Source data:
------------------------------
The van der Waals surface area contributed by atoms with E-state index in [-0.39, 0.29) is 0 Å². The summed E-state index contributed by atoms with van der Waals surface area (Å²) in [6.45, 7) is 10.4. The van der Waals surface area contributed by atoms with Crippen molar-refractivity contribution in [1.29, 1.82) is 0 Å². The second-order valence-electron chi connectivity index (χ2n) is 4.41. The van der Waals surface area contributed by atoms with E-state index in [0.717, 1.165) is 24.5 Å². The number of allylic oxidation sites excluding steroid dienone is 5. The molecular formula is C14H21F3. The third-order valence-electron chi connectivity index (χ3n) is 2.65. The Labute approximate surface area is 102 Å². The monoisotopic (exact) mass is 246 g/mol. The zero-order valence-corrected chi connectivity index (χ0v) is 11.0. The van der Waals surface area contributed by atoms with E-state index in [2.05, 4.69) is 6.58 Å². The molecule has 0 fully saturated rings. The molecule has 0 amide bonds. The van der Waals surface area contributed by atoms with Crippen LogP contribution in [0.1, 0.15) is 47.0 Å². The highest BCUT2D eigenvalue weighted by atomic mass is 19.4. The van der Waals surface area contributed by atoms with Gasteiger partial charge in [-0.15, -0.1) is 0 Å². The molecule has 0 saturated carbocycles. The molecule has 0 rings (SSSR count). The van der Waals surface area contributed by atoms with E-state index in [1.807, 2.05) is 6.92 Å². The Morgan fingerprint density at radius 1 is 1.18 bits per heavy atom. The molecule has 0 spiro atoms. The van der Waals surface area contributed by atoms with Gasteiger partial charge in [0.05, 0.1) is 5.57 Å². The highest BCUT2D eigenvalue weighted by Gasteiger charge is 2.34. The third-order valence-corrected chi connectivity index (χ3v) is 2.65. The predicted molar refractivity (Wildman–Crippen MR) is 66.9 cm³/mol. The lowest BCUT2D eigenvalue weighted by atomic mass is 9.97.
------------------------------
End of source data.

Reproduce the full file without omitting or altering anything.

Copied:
The van der Waals surface area contributed by atoms with E-state index in [-0.39, 0.29) is 0 Å². The summed E-state index contributed by atoms with van der Waals surface area (Å²) in [6.45, 7) is 10.4. The van der Waals surface area contributed by atoms with Crippen molar-refractivity contribution in [1.29, 1.82) is 0 Å². The second-order valence-electron chi connectivity index (χ2n) is 4.41. The van der Waals surface area contributed by atoms with E-state index in [0.717, 1.165) is 24.5 Å². The number of allylic oxidation sites excluding steroid dienone is 5. The molecular formula is C14H21F3. The third-order valence-electron chi connectivity index (χ3n) is 2.65. The Labute approximate surface area is 102 Å². The monoisotopic (exact) mass is 246 g/mol. The zero-order valence-corrected chi connectivity index (χ0v) is 11.0. The van der Waals surface area contributed by atoms with E-state index in [2.05, 4.69) is 6.58 Å². The molecule has 0 fully saturated rings. The molecule has 0 amide bonds. The van der Waals surface area contributed by atoms with Crippen LogP contribution in [0.1, 0.15) is 47.0 Å². The highest BCUT2D eigenvalue weighted by atomic mass is 19.4. The van der Waals surface area contributed by atoms with Gasteiger partial charge in [-0.15, -0.1) is 0 Å². The molecule has 0 saturated carbocycles. The molecule has 0 rings (SSSR count). The van der Waals surface area contributed by atoms with E-state index in [1.807, 2.05) is 6.92 Å². The Morgan fingerprint density at radius 1 is 1.18 bits per heavy atom. The molecule has 0 spiro atoms. The van der Waals surface area contributed by atoms with Gasteiger partial charge in [0.05, 0.1) is 5.57 Å². The highest BCUT2D eigenvalue weighted by Gasteiger charge is 2.34. The third-order valence-corrected chi connectivity index (χ3v) is 2.65. The predicted molar refractivity (Wildman–Crippen MR) is 66.9 cm³/mol. The lowest BCUT2D eigenvalue weighted by atomic mass is 9.97.